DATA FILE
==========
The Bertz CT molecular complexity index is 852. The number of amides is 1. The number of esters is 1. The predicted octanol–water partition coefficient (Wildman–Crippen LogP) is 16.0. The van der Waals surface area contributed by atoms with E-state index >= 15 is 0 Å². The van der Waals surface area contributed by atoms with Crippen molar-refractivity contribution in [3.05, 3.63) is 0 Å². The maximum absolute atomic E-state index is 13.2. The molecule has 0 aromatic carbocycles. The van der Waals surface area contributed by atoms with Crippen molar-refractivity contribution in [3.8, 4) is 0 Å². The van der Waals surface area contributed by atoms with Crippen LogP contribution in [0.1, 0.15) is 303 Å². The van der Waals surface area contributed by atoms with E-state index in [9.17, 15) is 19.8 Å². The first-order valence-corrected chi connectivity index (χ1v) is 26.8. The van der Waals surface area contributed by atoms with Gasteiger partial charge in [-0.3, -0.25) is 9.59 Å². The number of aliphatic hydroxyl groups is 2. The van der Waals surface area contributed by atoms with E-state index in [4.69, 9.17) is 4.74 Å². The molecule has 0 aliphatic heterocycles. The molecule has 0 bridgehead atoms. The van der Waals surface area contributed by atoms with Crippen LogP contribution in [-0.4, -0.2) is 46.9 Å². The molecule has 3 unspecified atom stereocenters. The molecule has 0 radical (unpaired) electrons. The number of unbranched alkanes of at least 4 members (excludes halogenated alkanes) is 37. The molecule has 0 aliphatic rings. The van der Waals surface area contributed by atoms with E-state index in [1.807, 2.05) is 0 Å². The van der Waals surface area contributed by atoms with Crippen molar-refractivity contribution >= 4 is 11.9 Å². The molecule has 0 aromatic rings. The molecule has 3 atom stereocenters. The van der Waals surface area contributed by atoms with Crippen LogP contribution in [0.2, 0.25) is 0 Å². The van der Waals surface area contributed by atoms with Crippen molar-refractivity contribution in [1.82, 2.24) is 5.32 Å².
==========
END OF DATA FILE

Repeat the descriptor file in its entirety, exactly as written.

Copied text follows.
The Bertz CT molecular complexity index is 852. The number of amides is 1. The number of esters is 1. The predicted octanol–water partition coefficient (Wildman–Crippen LogP) is 16.0. The van der Waals surface area contributed by atoms with E-state index >= 15 is 0 Å². The van der Waals surface area contributed by atoms with Crippen molar-refractivity contribution in [3.05, 3.63) is 0 Å². The maximum absolute atomic E-state index is 13.2. The molecule has 0 aromatic carbocycles. The van der Waals surface area contributed by atoms with Crippen molar-refractivity contribution in [3.8, 4) is 0 Å². The van der Waals surface area contributed by atoms with Crippen LogP contribution in [0.1, 0.15) is 303 Å². The van der Waals surface area contributed by atoms with E-state index in [9.17, 15) is 19.8 Å². The first-order valence-corrected chi connectivity index (χ1v) is 26.8. The van der Waals surface area contributed by atoms with Gasteiger partial charge in [-0.3, -0.25) is 9.59 Å². The number of aliphatic hydroxyl groups is 2. The van der Waals surface area contributed by atoms with E-state index in [4.69, 9.17) is 4.74 Å². The molecule has 0 aliphatic heterocycles. The molecule has 0 bridgehead atoms. The van der Waals surface area contributed by atoms with Crippen LogP contribution in [-0.4, -0.2) is 46.9 Å². The molecule has 3 unspecified atom stereocenters. The molecule has 0 radical (unpaired) electrons. The number of unbranched alkanes of at least 4 members (excludes halogenated alkanes) is 37. The molecule has 0 aliphatic rings. The van der Waals surface area contributed by atoms with E-state index in [1.807, 2.05) is 0 Å². The van der Waals surface area contributed by atoms with Crippen molar-refractivity contribution >= 4 is 11.9 Å². The molecule has 0 aromatic rings. The molecule has 3 atom stereocenters. The van der Waals surface area contributed by atoms with Crippen LogP contribution in [0.2, 0.25) is 0 Å². The van der Waals surface area contributed by atoms with Crippen molar-refractivity contribution in [1.82, 2.24) is 5.32 Å².